Photographer's Note

Actually: Jupiter, Io, Europa, Ganymede & thousands of Rigolettos around them :))

Jupiter has 63 confirmed moons, giving it the largest retinue of moons with "reasonably secure" orbits of any planet in the Solar System. The most massive of them, the four Galilean moons, were discovered in 1610 by Galileo Galilei and were the first objects found to orbit a body that was neither Earth nor the Sun. From the end of the 19th century, dozens of much smaller Jovian moons have been discovered and have received the names of lovers, conquests, or daughters of the Roman god Jupiter, or his Greek equivalent, Zeus.

The Galilean moons of Jupiter (Io, Europa, Ganymede and Callisto) were named by Simon Marius soon after their discovery in 1610. However, until the 20th century these fell out of favor, and instead they were referred to in the astronomical literature simply as "Jupiter I", "Jupiter II", etc., or as "the first satellite of Jupiter", "Jupiter's second satellite", and so on. The names Io, Europa, Ganymede, and Callisto became popular in the 20th century, while the rest of the moons, usually numbered in Roman numerals V (5) through XII (12), remained unnamed. By a popular though unofficial convention, Jupiter V, discovered in 1892, was given the name Amalthea, first used by the French astronomer Camille Flammarion.

The moons' physical and orbital characteristics vary widely. The four Galileans are all over 3000 km in diameter; the largest Galilean, Ganymede, is the largest object in the Solar System outside the Sun and the eight planets. All other Jovian moons are less than 250 km in diameter, with most barely exceeding five km. Even Europa, the smallest of the Galileans, is five thousand times more massive than all the non-Galilean moons combined. Orbital shapes range from nearly perfectly circular to highly eccentric and inclined, and many revolve in the direction opposite to Jupiter's spin (retrograde motion). Orbital periods range from seven hours (taking less time than Jupiter does to spin around its axis), to some 3000 times more (almost three Earth years).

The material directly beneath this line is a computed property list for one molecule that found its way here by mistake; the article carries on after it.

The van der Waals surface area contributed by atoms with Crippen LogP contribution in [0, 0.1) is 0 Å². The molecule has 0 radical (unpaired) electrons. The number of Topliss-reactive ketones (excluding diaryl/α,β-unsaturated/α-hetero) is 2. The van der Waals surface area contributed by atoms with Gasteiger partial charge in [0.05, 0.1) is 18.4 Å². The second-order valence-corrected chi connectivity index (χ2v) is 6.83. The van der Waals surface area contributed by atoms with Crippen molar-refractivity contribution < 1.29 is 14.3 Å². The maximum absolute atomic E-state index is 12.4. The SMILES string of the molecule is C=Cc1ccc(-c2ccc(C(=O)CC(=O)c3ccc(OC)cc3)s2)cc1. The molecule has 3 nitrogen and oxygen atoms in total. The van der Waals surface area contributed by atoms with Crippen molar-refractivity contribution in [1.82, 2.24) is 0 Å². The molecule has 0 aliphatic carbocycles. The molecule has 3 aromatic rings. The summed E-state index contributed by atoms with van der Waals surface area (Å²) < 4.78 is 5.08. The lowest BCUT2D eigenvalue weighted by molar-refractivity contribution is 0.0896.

Taken in Camera Obscura of Edinburgh. This is a huge caleidoscope, centering the large sphere with ever changing colors and visual effects on it. Everywhere else is surrounded by mirrors, forming interesting visuals all the time. It was fun making photos over there...

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Additional Photos by Deniz Taskin (rigoletto) Gold Star Critiquer/Gold Star Workshop Editor/Gold Note Writer [C: 3085 W: 400 N: 6725] (34279)
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